12. Carl Shapiro, 1983. "Premiums for High Quality Products as Returns to Reputations," The Quarterly Journal of Economics, Oxford University Press, vol. 98(4), pages 659-679.
    13. Okuno-Fujiwara Masahiro & Postlewaite Andrew, 1995. "Social Norms and Random Matching Games," Games and Economic Behavior, Elsevier, vol. 9(1), pages 79-109, April.
    14. Michihiro Kandori, 1992. "Social Norms and Community Enforcement," Review of Economic Studies, Oxford University Press, vol. 59(1), pages 63-80.
    15. DANIEL B. KLElN, 1992. "Promise Keeping In The Great Society: A Model Of Credit Information Sharing," Economics and Politics, Wiley Blackwell, vol. 4(2), pages 117-136, July.
    16. Bagwell, Kyle, 2007. "The Economic Analysis of Advertising," Handbook of Industrial Organization, Elsevier.
    17. James Andreoni & John Miller, 2002. "Giving According to GARP: An Experimental Test of the Consistency of Preferences for Altruism," Econometrica, Econometric Society, vol. 70(2), pages 737-753, March.
    Full references (including those not matched with items on IDEAS)

    Citations

    Citations are extracted by the CitEc Project, subscribe to its RSS feed for this item.
    as


    Cited by:

    1. Robert Gazzale & Tapan Khopkar, 2011. "Remain silent and ye shall suffer: seller exploitation of reticent buyers in an experimental reputation system," Experimental Economics, Springer;Economic Science Association, vol. 14(2), pages 273-285, May.
    2. Jian Lian & MacKie-Mason Jeffrey K & Resnick Paul, 2010. "I Scratched Yours: The Prevalence of Reciprocation in Feedback Provision on eBay," The B.E. Journal of Economic Analysis & Policy, De Gruyter, vol. 10(1), pages 1-40, September.

    More about this item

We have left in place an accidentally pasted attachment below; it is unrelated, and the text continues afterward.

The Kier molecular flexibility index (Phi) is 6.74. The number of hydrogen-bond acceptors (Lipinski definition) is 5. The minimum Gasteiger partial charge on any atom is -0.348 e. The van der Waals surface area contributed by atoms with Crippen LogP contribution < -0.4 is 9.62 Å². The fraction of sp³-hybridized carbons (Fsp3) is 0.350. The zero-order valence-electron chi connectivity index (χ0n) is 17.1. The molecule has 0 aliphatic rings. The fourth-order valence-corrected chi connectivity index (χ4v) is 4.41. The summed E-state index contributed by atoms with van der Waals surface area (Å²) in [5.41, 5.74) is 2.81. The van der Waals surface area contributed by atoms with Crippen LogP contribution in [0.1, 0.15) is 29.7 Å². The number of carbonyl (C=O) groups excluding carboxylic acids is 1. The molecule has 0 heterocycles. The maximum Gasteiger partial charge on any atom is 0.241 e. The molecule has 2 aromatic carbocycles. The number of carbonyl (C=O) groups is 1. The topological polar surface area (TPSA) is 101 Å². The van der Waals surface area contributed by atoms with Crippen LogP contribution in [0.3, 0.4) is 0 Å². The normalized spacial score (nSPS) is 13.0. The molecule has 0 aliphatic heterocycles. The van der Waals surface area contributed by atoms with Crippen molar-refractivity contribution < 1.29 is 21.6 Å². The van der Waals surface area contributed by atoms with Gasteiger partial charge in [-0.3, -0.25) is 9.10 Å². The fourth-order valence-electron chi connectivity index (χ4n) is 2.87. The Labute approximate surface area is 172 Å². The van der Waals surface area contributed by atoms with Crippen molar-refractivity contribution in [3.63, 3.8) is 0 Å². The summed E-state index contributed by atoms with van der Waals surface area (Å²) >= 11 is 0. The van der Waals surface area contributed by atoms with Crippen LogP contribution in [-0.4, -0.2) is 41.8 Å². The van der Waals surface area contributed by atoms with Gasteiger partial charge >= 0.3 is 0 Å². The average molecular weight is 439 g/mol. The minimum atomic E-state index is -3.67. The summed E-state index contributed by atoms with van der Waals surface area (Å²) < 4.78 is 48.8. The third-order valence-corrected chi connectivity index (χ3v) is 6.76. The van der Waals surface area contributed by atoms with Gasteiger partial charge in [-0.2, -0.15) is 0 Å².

Keywords

    reputation; moral hazard; information sharing; mechanism design;

    JEL classification:

    • C7 - Mathematical and Quantitative Methods - - Game Theory and Bargaining Theory
    • D8 - Microeconomics - - Information, Knowledge, and Uncertainty

    NEP fields

    This paper has been announced in the following NEP Reports:

    Statistics

    Access and download statistics

    Corrections

    All material on this site has been provided by the respective publishers and authors. You can help correct errors and omissions. When requesting a correction, please mention this item's handle: RePEc:wpa:wuwpga:0508002. See general information about how to correct material in RePEc.

    For technical questions regarding this item, or to correct its authors, title, abstract, bibliographic or download information, contact: (EconWPA). General contact details of provider: http://econwpa.repec.org .

    If you have authored this item and are not yet registered with RePEc, we encourage you to do it here. This allows to link your profile to this item. It also allows you to accept potential citations to this item that we are uncertain about.

    If CitEc recognized a reference but did not link an item in RePEc to it, you can help with this form .

    If you know of missing items citing this one, you can help us creating those links by adding the relevant references in the same way as above, for each refering item. If you are a registered author of this item, you may also want to check the "citations" tab in your RePEc Author Service profile, as there may be some citations waiting for confirmation.

    Please note that corrections may take a couple of weeks to filter through the various RePEc services.

    IDEAS is a RePEc service hosted by the Research Division of the Federal Reserve Bank of St. Louis . RePEc uses bibliographic data supplied by the respective publishers.